04 Jan Helpful Ruling on Handling of Security Services Information under the Freedom of Information Act
The Upper Tribunal has issued its decision in the Freedom of Information Act appeal by Rights Watch (UK) against the government’s refusal to disclose its lethal drone strike legal advice. Although the Tribunal refused to order disclosure of the advice, it made significant rulings regarding the handling of requests for information relating to the security services.
Deighton Pierce Glynn represented Rights Watch (UK) (“RWUK”) pro-bono in their Freedom of Information Act 2000 (“FOIA”) appeal seeking disclosure of the Attorney General’s legal advice authorising the drone strike of 21 August 2015 which killed two British citizens in Syria. The Prime Minister disclosed the drone strike to Parliament the following month, but did not adequately explain the imminence of the threat posed by the two men nor whether the use of lethal force outside of a UK-related armed conflict (indeed, Parliament had voted against the use of force in Syria) signalled the adoption of a US-style global drone warfare programme. The use of targeted killing in this way is highly controversial in international law terms, and many saw the UK’s actions as weakening the international legal order in this area and sending a signal to other states that they may do the same.
In its decision, the Upper Tribunal refused to order disclosure of the legal advice, but made strong criticisms of the handling of the request. The judges “expressed surprise” at the approach taken by the commissioner and the government – in which assurances were given that the information related to the security services without the material being examined – which they said “fell well short of what was required under FOIA” and was “unfair”.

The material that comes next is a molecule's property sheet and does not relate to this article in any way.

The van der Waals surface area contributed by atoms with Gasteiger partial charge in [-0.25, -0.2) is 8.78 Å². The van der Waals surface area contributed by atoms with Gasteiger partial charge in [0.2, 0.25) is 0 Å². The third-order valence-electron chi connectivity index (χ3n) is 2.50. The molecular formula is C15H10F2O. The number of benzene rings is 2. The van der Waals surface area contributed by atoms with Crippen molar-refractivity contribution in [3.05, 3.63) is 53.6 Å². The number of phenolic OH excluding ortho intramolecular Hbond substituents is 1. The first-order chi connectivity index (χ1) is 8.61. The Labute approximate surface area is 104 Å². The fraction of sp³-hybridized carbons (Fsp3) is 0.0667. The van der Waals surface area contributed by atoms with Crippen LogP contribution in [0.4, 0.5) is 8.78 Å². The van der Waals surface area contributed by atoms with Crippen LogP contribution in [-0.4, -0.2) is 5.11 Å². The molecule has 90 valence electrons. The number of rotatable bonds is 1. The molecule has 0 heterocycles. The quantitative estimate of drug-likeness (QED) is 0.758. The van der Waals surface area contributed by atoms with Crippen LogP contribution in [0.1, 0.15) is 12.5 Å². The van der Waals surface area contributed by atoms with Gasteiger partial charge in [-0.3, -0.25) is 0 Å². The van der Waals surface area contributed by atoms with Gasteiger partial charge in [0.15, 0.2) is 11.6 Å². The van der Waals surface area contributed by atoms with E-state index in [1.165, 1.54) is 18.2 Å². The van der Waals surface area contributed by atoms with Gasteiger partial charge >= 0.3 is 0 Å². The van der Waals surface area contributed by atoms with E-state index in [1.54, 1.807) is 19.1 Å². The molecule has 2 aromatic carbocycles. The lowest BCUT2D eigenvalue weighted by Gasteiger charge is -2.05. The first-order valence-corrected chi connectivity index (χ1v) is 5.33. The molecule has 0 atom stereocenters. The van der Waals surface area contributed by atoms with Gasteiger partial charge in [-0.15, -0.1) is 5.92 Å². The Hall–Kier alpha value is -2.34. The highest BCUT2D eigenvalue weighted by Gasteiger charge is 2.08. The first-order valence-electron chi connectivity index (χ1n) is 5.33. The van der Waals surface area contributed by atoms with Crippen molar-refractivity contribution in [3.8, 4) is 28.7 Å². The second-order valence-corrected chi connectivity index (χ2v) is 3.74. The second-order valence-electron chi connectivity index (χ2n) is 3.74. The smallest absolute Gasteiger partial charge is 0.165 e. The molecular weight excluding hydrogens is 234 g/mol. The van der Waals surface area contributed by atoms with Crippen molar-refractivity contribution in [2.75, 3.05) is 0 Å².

The Tribunal went on to clarify the law around the “disaggregation” of information that relates to the security services, usefully concluding that for national security related policy decisions, the underlying legal analysis can be separated out from any underlying sensitive security-related information and becomes potentially disclosable. i.e. just because the policy advice related to sensitive matters and/or was received by the security services does not prevent its disclosure.
Yasmine Ahmed of RWUK stated as follows:
“This is a significant push-back against the Government’s expansive claims of secrecy, that would have allowed it to claim absolute secrecy and suppress information that had merely passed through the hands of the security services, corroding the public’s right to information.”
Dan Carey of Deighton Pierce Glynn stated as follows:
“Rights Watch (UK)’s challenge has been vindicated by these significant rulings on the legal and procedural approach to security services information under the Freedom of Information Act. Although it is disappointing that, having established a route to disclosure, the Tribunal did not then engage as fully as we had hoped with the inconsistencies and unanswered questions in this marked shift in legal policy.”